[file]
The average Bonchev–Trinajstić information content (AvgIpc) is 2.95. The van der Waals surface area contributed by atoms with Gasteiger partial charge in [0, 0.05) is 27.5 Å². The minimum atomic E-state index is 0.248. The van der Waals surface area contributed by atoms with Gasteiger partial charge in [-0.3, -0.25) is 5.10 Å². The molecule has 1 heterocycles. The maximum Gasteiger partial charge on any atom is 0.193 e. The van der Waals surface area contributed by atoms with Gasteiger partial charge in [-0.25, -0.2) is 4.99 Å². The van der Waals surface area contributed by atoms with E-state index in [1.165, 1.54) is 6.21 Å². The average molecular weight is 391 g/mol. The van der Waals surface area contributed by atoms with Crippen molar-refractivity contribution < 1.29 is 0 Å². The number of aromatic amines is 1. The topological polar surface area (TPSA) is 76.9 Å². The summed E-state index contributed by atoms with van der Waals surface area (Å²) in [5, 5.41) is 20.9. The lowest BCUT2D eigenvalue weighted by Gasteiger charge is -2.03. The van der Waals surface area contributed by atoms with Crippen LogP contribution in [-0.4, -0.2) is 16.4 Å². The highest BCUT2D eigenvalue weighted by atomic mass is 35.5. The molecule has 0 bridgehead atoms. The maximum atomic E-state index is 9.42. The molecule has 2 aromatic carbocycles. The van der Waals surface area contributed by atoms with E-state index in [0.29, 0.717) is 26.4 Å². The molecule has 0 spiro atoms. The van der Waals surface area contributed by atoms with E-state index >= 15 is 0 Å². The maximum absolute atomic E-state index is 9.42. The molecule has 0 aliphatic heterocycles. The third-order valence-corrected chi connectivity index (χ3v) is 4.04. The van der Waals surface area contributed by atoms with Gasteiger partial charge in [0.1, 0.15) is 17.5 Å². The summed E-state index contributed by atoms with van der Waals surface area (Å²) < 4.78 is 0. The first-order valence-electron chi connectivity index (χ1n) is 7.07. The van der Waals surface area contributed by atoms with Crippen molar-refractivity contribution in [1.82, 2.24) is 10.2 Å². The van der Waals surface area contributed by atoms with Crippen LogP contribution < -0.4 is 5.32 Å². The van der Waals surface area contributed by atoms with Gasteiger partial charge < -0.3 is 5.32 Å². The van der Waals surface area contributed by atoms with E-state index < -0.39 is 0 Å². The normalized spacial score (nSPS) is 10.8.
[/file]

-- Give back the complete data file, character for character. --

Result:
The average Bonchev–Trinajstić information content (AvgIpc) is 2.95. The van der Waals surface area contributed by atoms with Gasteiger partial charge in [0, 0.05) is 27.5 Å². The minimum atomic E-state index is 0.248. The van der Waals surface area contributed by atoms with Gasteiger partial charge in [-0.3, -0.25) is 5.10 Å². The molecule has 1 heterocycles. The maximum Gasteiger partial charge on any atom is 0.193 e. The van der Waals surface area contributed by atoms with Gasteiger partial charge in [-0.25, -0.2) is 4.99 Å². The van der Waals surface area contributed by atoms with E-state index in [1.165, 1.54) is 6.21 Å². The average molecular weight is 391 g/mol. The van der Waals surface area contributed by atoms with Crippen molar-refractivity contribution < 1.29 is 0 Å². The number of aromatic amines is 1. The topological polar surface area (TPSA) is 76.9 Å². The summed E-state index contributed by atoms with van der Waals surface area (Å²) in [5, 5.41) is 20.9. The lowest BCUT2D eigenvalue weighted by Gasteiger charge is -2.03. The van der Waals surface area contributed by atoms with Crippen LogP contribution in [-0.4, -0.2) is 16.4 Å². The highest BCUT2D eigenvalue weighted by atomic mass is 35.5. The molecule has 0 bridgehead atoms. The maximum atomic E-state index is 9.42. The molecule has 2 aromatic carbocycles. The van der Waals surface area contributed by atoms with E-state index in [0.29, 0.717) is 26.4 Å². The molecule has 0 spiro atoms. The van der Waals surface area contributed by atoms with E-state index >= 15 is 0 Å². The maximum absolute atomic E-state index is 9.42. The molecule has 0 aliphatic heterocycles. The third-order valence-corrected chi connectivity index (χ3v) is 4.04. The van der Waals surface area contributed by atoms with Gasteiger partial charge in [0.1, 0.15) is 17.5 Å². The summed E-state index contributed by atoms with van der Waals surface area (Å²) < 4.78 is 0. The first-order valence-electron chi connectivity index (χ1n) is 7.07. The van der Waals surface area contributed by atoms with Crippen molar-refractivity contribution in [1.82, 2.24) is 10.2 Å². The van der Waals surface area contributed by atoms with Crippen LogP contribution < -0.4 is 5.32 Å². The van der Waals surface area contributed by atoms with Gasteiger partial charge < -0.3 is 5.32 Å². The van der Waals surface area contributed by atoms with E-state index < -0.39 is 0 Å². The normalized spacial score (nSPS) is 10.8.